I’ve learned that I do not fit in. I will never be in one group and/or classification. I’ve never been. However, I finally understand that's not a bad thing. Sometimes it is nice to be versatile.  

I’ve learned that just when I thought I had patience, I find that I’m still a work-in-progress. Little things still make me lose my cool; for instance, the guy coming to collect the electricity and laying on my doorbell because I didn’t buzz him in within five seconds.  

I’ve learned that my instincts are almost never wrong…almost.  

I’ve learned that no matter where you move, there will always be stories.  

I’ve learned that you have necessary friends and friends of necessity. Circumstances bring people together who wouldn’t normally befriend one another. I was in a sorority, this is a perfect example. The expat community is another example. However, it is important to remember that you shouldn’t have anyone in your life that doesn’t offer something positive.  

I’ve learned that sometimes, no matter how much you want to help, you just can’t. That old saying, “You can lead a horse to water, but you just can’t make him drink.”
View Friday night overlooking the Nile

Tuesday, November 25, 2008

Letters from Egypt: Meet Frustration

Taken on a stroll through the market on Road 7
Last week was an extremely rough go of it. I learned a great deal. If you are moving here for a job – no matter your occupation – go ahead and take my advice: you will never, and I mean NEVER, understand the typical Egyptian work mentality. It will by no means compare to what you are use to. Be prepared for the guilt trip some will undoubtedly lay on you and understand you cannot be friends with your employees – it will be used against you.

I know what you’re thinking: oh, she just had a bad experience. Oh no no no, even my Egyptian friends, albeit westernized, agree. Simple things that you take as common sense need further explanation. For example, in my line of work, I simply asked someone to cross check phone numbers to their website. Instead, the person looked at our website.

The main issue is when something goes wrong, no one takes blame for it. They either a) beat around the bush or b) place the blame anywhere but on themselves.

Oh, and quickly, allow me to give an update on the gender bias. I have been followed more as of late, even to the point that a man would not allow me to cross the street (he was in his car and inching up each time I made an attempt). I had someone stick his elbow out in order to hit me in my chest. I way-laid him. Egypt has just passed a law that a man can get up to three years if he assaults a woman. Good luck explaining to police when they never speak English. It has also been said that an accused man can pay 500LE (about $100) to avoid charges.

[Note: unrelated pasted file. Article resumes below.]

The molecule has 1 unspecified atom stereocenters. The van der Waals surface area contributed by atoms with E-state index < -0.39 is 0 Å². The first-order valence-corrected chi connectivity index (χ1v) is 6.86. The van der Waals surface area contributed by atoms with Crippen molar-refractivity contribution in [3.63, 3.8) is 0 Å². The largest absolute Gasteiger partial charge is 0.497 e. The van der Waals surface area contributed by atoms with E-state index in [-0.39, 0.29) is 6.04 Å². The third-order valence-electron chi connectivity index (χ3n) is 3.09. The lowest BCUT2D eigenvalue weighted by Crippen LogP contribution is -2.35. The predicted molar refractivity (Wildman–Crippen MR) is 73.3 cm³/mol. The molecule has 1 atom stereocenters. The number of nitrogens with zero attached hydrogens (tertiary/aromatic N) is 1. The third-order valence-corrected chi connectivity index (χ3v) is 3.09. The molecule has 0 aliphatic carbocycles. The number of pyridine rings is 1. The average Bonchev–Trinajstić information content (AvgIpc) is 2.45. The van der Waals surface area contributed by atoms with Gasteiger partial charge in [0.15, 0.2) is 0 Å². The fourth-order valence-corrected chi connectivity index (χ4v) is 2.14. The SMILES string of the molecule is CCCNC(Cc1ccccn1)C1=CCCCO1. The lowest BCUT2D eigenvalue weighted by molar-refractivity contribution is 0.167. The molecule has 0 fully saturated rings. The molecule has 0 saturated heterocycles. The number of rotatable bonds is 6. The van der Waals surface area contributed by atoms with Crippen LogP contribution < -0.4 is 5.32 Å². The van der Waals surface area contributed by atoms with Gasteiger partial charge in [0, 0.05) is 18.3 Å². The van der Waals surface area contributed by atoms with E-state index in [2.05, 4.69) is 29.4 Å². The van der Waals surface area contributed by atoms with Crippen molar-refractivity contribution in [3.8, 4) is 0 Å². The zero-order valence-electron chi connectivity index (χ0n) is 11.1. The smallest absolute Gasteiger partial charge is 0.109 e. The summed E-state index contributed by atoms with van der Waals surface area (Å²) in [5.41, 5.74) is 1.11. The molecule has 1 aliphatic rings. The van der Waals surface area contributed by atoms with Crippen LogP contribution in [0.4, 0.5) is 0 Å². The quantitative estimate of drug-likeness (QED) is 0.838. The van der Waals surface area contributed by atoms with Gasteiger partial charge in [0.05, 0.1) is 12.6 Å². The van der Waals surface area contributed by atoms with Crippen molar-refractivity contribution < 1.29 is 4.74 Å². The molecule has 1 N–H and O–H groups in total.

98% of foreign women are assaulted and 80% of Egyptian women encounter the same. Yes, if you are a female, you are going to get some sort of unwanted attention. It is also important to note that if you have low self-esteem, you will never feel better about yourself than when you are here. I suppose it is a Catch 22, but either way, no matter what country you are in, no man has the right to touch a female inappropriately. Be careful, be cautious and most importantly, be patient. I lost my patience last week and slowly but surely, I’m trying to recover.

I feel that I have to relay the bad times in order to be objective. Note my disclaimer: this is not all Egyptians, but it is a majority. Being a female with my boss out of town this week, I realized just how little I am taken seriously because of my gender, despite my education, working knowledge and background. These are things that are very hard to understand being from the US where equality is demanded.

I’ve decided to start listing places that I feel foreigners would love, and it is important to know where to do simple things such as getting your hair done (which will be featured in the next post).

Sushi Lovers Enjoy

This sushi place offers an excellent variety and my favorite, maguro (tuna). It is fresh and the service is friendly. English is spoken, albeit not fluently, but enough to get by. The inside is clean and very cozy. My selection always includes the salmon salad and the spicy boston roll with tuna – a must have for a first timer.

Sakara Sushi

23 Road 205

Degla Maadi

012 140 4984

022 521 3323